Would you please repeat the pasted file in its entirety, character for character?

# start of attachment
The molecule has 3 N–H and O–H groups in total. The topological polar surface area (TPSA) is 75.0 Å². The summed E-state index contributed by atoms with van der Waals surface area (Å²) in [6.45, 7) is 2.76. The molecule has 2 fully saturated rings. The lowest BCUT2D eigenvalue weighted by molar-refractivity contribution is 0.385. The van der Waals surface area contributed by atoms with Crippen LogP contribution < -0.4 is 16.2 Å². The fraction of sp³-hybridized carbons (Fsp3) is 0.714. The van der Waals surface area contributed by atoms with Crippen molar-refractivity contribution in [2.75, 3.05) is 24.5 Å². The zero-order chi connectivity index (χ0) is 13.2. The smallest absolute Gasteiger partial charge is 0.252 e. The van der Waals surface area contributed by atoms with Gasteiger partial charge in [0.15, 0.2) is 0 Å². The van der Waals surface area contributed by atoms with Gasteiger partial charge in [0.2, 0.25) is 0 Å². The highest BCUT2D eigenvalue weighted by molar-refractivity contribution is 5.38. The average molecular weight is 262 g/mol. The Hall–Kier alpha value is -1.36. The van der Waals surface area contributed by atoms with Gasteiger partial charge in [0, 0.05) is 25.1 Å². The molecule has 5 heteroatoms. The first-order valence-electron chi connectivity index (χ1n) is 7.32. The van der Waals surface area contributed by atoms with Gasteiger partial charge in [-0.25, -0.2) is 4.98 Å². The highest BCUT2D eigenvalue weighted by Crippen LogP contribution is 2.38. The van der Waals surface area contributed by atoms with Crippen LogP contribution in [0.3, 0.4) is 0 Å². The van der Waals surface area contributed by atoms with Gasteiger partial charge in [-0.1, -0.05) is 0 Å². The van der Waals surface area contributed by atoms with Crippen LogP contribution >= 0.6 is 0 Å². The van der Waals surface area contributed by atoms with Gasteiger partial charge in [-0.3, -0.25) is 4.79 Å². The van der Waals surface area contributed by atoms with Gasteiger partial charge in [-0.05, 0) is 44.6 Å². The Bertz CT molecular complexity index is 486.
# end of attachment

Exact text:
The molecule has 3 N–H and O–H groups in total. The topological polar surface area (TPSA) is 75.0 Å². The summed E-state index contributed by atoms with van der Waals surface area (Å²) in [6.45, 7) is 2.76. The molecule has 2 fully saturated rings. The lowest BCUT2D eigenvalue weighted by molar-refractivity contribution is 0.385. The van der Waals surface area contributed by atoms with Crippen LogP contribution < -0.4 is 16.2 Å². The fraction of sp³-hybridized carbons (Fsp3) is 0.714. The van der Waals surface area contributed by atoms with Crippen molar-refractivity contribution in [2.75, 3.05) is 24.5 Å². The zero-order chi connectivity index (χ0) is 13.2. The smallest absolute Gasteiger partial charge is 0.252 e. The van der Waals surface area contributed by atoms with Gasteiger partial charge in [0.15, 0.2) is 0 Å². The van der Waals surface area contributed by atoms with Gasteiger partial charge in [0.2, 0.25) is 0 Å². The highest BCUT2D eigenvalue weighted by molar-refractivity contribution is 5.38. The average molecular weight is 262 g/mol. The Hall–Kier alpha value is -1.36. The van der Waals surface area contributed by atoms with Gasteiger partial charge in [0, 0.05) is 25.1 Å². The molecule has 5 heteroatoms. The first-order valence-electron chi connectivity index (χ1n) is 7.32. The van der Waals surface area contributed by atoms with Gasteiger partial charge in [-0.25, -0.2) is 4.98 Å². The highest BCUT2D eigenvalue weighted by Crippen LogP contribution is 2.38. The van der Waals surface area contributed by atoms with Crippen LogP contribution in [0.3, 0.4) is 0 Å². The van der Waals surface area contributed by atoms with Gasteiger partial charge in [-0.1, -0.05) is 0 Å². The van der Waals surface area contributed by atoms with Crippen LogP contribution >= 0.6 is 0 Å². The van der Waals surface area contributed by atoms with Gasteiger partial charge in [-0.3, -0.25) is 4.79 Å². The van der Waals surface area contributed by atoms with Gasteiger partial charge in [-0.05, 0) is 44.6 Å². The Bertz CT molecular complexity index is 486.